leaves; wash spinach well and drain. Coarsely chop green leaves and
stems. Add spinach to chicken, cover, and simmer over medium heat; stir
often until spinach is wilted and breasts are white in the center (cut
to test), about 5 minutes. Season to taste with salt.



With a slotted spoon, lift out spinach and tomatoes and place in a
bowl; set aside and keep warm. Line a platter with leaves, if desired,
and spoon the hot cooked rice onto the leaves, then top with the
chicken; keep warm.



Turn heat to high under frying pan and boil, uncovered, until sauce
is reduced to about 3/4 cup; stir often. Spoon sauce onto chicken.
Makes 6 to 8 servings. Curried Lentil Stew (Daal) 2 tablespoons
coriander seed 1 cup coarsely chopped shallots or red onions 1/2 cup
water 6 tablespoons salad oil 5 teaspoons ground turmeric 2 tablespoons
chili powder 1/2 cup thinly sliced chives or green onions 2-1/3 cups (1
lb.) lentils, sorted for debris and rinsed 2 quarts water About 3/4
teaspoon salt 1/3 cup lime juice Cilantro (coriander) sprigs Lime wedges


Whirl coriander seed in a blender until finely ground, about 2
minutes. Add shallots and water; blend to grind coarsely.



In a 5- to 6-quart pan over medium-high heat, combine oil and
shallot mixture and cook, stirring, until most of the liquid has
evaporated, about 5 minutes. Add turmeric, chili powder, and chives;
cook 2 minutes, stirring constantly.



Stir lentils, water, and 3/4 teaspoon salt into shallot mixture.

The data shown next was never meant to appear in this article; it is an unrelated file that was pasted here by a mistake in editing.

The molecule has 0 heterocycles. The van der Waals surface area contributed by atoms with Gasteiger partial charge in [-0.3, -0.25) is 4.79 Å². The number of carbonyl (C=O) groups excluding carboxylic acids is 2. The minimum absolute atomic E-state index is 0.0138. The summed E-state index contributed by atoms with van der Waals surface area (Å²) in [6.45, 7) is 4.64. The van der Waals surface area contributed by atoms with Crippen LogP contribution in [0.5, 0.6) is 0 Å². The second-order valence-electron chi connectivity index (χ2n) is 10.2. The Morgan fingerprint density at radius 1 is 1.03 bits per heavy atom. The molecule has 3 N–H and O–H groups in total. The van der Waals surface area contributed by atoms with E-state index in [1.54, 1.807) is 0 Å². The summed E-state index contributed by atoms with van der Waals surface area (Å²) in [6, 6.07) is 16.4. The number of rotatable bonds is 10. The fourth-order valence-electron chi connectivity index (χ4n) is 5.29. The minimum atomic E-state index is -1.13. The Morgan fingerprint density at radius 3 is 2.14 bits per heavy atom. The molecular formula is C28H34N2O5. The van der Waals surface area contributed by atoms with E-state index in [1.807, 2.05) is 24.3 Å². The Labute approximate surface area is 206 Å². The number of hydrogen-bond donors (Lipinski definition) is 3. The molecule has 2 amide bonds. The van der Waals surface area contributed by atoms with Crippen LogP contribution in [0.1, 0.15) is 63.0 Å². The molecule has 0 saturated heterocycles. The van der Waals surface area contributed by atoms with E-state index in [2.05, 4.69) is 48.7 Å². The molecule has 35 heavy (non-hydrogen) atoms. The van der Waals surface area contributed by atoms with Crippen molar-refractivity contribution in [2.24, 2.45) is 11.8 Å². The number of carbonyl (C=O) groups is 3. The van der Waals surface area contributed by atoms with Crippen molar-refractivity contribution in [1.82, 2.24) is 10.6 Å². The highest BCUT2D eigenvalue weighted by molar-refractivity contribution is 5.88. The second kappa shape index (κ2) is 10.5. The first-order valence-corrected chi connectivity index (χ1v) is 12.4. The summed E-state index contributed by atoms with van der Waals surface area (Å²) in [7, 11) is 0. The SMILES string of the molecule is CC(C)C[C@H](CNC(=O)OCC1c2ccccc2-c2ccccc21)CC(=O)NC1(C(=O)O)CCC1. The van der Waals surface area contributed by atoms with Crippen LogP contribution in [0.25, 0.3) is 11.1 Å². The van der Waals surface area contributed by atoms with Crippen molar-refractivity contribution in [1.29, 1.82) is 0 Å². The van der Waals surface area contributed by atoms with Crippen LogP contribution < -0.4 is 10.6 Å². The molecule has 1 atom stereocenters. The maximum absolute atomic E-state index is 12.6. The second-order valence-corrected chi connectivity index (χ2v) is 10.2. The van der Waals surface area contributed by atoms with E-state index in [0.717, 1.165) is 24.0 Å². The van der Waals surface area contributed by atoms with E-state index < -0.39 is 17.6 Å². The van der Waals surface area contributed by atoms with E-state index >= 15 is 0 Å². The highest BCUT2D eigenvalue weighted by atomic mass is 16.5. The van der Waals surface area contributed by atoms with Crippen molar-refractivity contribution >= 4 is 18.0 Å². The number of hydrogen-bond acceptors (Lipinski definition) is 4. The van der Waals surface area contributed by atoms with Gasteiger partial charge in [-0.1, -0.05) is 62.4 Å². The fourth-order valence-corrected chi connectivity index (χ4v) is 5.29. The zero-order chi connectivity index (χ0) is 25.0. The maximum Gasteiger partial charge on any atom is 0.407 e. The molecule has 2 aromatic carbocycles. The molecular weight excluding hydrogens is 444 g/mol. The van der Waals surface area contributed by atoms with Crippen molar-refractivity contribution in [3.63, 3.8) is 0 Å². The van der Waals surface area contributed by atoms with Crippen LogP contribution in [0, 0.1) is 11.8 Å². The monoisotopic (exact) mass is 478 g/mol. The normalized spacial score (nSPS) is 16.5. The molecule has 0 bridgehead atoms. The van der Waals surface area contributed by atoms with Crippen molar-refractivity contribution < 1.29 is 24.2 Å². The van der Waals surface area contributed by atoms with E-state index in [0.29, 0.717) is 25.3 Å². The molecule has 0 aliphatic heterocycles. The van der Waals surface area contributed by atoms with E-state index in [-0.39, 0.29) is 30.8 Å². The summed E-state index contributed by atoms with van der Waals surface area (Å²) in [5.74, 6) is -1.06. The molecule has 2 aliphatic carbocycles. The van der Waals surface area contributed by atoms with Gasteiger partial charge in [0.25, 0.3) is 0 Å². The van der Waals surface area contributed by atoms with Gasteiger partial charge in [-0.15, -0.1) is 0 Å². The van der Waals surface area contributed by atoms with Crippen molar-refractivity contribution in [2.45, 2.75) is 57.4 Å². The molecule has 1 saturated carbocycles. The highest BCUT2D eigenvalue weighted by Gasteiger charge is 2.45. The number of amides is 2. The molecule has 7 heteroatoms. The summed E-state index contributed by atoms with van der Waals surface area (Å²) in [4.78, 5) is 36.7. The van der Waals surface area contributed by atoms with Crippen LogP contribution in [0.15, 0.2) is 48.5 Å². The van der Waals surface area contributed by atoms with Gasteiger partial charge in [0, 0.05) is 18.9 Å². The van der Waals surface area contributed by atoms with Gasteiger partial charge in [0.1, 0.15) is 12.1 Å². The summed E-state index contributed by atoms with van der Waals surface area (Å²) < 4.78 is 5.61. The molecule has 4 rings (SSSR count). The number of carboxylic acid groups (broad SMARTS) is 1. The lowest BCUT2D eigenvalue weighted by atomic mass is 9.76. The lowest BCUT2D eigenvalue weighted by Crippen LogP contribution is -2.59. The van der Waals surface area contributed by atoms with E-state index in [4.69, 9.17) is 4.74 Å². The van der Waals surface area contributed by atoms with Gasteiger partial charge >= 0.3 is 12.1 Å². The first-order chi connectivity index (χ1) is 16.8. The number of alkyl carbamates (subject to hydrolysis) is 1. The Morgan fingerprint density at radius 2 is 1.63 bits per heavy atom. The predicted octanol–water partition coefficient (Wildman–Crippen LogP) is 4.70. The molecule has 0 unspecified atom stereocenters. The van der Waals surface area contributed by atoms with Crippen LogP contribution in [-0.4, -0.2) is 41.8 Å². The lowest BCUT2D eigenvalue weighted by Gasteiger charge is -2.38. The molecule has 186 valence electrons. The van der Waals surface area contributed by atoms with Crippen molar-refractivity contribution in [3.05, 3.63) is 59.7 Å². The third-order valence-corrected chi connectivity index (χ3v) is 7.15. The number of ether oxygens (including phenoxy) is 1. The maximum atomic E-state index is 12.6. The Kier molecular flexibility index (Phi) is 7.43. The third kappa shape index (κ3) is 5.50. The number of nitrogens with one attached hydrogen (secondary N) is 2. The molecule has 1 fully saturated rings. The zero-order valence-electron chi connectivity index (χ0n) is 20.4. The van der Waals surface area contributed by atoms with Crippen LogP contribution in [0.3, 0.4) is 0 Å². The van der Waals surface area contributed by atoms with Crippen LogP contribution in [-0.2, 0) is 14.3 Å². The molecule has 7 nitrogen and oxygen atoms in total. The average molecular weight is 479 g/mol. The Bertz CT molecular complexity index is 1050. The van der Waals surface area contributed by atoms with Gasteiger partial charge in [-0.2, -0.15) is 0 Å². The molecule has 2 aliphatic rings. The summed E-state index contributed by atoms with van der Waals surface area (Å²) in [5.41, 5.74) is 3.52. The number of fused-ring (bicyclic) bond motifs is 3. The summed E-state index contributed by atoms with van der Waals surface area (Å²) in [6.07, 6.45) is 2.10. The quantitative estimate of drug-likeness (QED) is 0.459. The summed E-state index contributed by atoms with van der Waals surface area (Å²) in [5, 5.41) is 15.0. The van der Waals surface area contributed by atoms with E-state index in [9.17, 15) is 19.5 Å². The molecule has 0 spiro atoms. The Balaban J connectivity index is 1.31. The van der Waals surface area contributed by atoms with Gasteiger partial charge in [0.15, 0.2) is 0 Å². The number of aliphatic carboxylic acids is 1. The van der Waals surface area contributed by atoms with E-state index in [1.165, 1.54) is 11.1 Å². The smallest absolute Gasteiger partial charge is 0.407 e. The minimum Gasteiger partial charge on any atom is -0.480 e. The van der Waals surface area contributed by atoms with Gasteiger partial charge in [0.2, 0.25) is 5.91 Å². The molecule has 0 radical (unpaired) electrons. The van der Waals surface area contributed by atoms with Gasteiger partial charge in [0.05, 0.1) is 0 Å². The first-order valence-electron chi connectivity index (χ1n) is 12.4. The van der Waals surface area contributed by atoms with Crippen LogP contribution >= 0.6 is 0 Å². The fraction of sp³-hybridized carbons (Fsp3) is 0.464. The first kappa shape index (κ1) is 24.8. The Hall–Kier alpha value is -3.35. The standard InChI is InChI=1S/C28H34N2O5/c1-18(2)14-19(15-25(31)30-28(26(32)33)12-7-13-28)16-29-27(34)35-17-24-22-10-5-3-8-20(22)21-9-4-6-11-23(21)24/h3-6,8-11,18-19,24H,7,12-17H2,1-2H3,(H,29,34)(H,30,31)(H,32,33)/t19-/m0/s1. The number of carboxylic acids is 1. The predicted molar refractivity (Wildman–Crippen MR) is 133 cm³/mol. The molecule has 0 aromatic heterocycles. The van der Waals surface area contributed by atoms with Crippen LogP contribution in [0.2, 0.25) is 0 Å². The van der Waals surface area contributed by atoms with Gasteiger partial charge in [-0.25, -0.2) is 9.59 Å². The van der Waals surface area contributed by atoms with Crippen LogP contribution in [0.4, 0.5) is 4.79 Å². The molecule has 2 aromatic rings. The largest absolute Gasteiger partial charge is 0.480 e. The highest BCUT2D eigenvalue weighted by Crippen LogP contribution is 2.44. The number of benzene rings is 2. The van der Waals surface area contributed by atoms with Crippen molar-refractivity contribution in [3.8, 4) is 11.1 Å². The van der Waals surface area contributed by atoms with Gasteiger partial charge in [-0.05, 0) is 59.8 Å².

Bring to a boil over high heat, cover, reduce heat to low, and simmer,
stirring occasionally, until lentils are tender to bite, about 35
minutes. Stir in lime juice and salt to taste. (At this point, you can
let lentils cool; cover and chill up to 2 days. Reheat to simmering.)



Pour lentils into a bowl or tureen and garnish with cilantro
sprigs. Offer lime wedges to squeeze over individual portions. Makes
2-1/2 quarts, 6 to 8 servings. Sour-Hot Lemon Pickle (Nibuwaa Achar)
1-1/2 tablespoons black (or white) mustard seed About 1 pound lemons (4
or 5) 1 fresh hot chili (optional) such as jalapeno or serrano, stemmed,
seeded, and finely chopped 2 tablespoons salt 2 teaspoons cayenne 1/4
cup salad oil



In a 6- to 8-inch frying pan over medium heat, toast mustard seed,
shaking pan occasionally, just until seeds begin to pop, 2 to 5 minutes.
Set aside.



Trim ends off lemons. Cut lemons in half crosswise, then cut each
half into about 1-inch wedges; pluck out obvious seeds.



Place lemons in a nonmetallic 2-1/2- to 3-quart bowl; stir in
chopped chili, salt, cayenne, salad oil, and mustard seed.



Cover bowl with plastic wrap; cook at full power in microwave oven
until mixture is slightly thickened and lemons are easy to pierce, 16 to
20 minutes. Every 4 minutes, stir pickles (bowl is hot); let cool.
Serve; or store, covered tightly, in refrigerator up to 4 months. Makes
2 cups. Nepalese Yogurt Drink (Lassi) 1 quart unflavored yogurt 1 quart
water About 1-1/2 teaspoons salt or 1/2 cup sugar Ice (optional)



In a 2-1/2- to 3-quart pitcher, combine yogurt and half of the
water; whisk to blend smoothly. Stir in remaining water; season to
taste with salt or sugar. Serve over ice, or cover and chill as long as
overnight. Makes 2 quarts, 6 to 8 servings.